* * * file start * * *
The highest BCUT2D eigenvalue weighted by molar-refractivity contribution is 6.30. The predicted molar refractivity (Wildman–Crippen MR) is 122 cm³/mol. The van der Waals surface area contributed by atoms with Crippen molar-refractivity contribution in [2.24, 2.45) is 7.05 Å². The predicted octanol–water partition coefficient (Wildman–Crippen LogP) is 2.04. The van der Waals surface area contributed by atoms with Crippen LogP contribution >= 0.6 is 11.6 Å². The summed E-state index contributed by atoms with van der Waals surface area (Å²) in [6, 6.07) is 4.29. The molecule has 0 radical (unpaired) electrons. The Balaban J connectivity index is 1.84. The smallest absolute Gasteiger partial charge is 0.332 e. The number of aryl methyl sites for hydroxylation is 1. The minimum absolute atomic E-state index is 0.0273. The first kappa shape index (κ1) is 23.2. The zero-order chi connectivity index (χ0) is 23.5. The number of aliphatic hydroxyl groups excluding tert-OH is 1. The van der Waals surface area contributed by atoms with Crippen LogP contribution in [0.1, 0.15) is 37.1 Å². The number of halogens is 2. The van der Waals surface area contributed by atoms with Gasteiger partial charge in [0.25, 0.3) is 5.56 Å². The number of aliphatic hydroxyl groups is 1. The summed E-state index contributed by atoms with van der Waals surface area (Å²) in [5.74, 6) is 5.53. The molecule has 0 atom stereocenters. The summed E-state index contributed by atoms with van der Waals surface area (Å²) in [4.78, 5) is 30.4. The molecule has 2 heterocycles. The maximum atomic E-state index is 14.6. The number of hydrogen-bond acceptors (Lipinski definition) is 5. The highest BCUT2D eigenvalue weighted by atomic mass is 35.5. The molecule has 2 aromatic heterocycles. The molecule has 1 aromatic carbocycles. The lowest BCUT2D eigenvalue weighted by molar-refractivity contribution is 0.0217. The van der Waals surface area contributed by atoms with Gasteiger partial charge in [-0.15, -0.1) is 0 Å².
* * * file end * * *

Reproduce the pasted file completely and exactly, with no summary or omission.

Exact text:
The highest BCUT2D eigenvalue weighted by molar-refractivity contribution is 6.30. The predicted molar refractivity (Wildman–Crippen MR) is 122 cm³/mol. The van der Waals surface area contributed by atoms with Crippen molar-refractivity contribution in [2.24, 2.45) is 7.05 Å². The predicted octanol–water partition coefficient (Wildman–Crippen LogP) is 2.04. The van der Waals surface area contributed by atoms with Crippen LogP contribution >= 0.6 is 11.6 Å². The summed E-state index contributed by atoms with van der Waals surface area (Å²) in [6, 6.07) is 4.29. The molecule has 0 radical (unpaired) electrons. The Balaban J connectivity index is 1.84. The smallest absolute Gasteiger partial charge is 0.332 e. The number of aryl methyl sites for hydroxylation is 1. The minimum absolute atomic E-state index is 0.0273. The first kappa shape index (κ1) is 23.2. The zero-order chi connectivity index (χ0) is 23.5. The number of aliphatic hydroxyl groups excluding tert-OH is 1. The van der Waals surface area contributed by atoms with Crippen LogP contribution in [0.1, 0.15) is 37.1 Å². The number of halogens is 2. The van der Waals surface area contributed by atoms with Gasteiger partial charge in [0.25, 0.3) is 5.56 Å². The number of aliphatic hydroxyl groups is 1. The summed E-state index contributed by atoms with van der Waals surface area (Å²) in [5.74, 6) is 5.53. The molecule has 0 atom stereocenters. The summed E-state index contributed by atoms with van der Waals surface area (Å²) in [4.78, 5) is 30.4. The molecule has 2 heterocycles. The maximum atomic E-state index is 14.6. The number of hydrogen-bond acceptors (Lipinski definition) is 5. The highest BCUT2D eigenvalue weighted by atomic mass is 35.5. The molecule has 2 aromatic heterocycles. The molecule has 1 aromatic carbocycles. The lowest BCUT2D eigenvalue weighted by molar-refractivity contribution is 0.0217. The van der Waals surface area contributed by atoms with Gasteiger partial charge in [-0.15, -0.1) is 0 Å².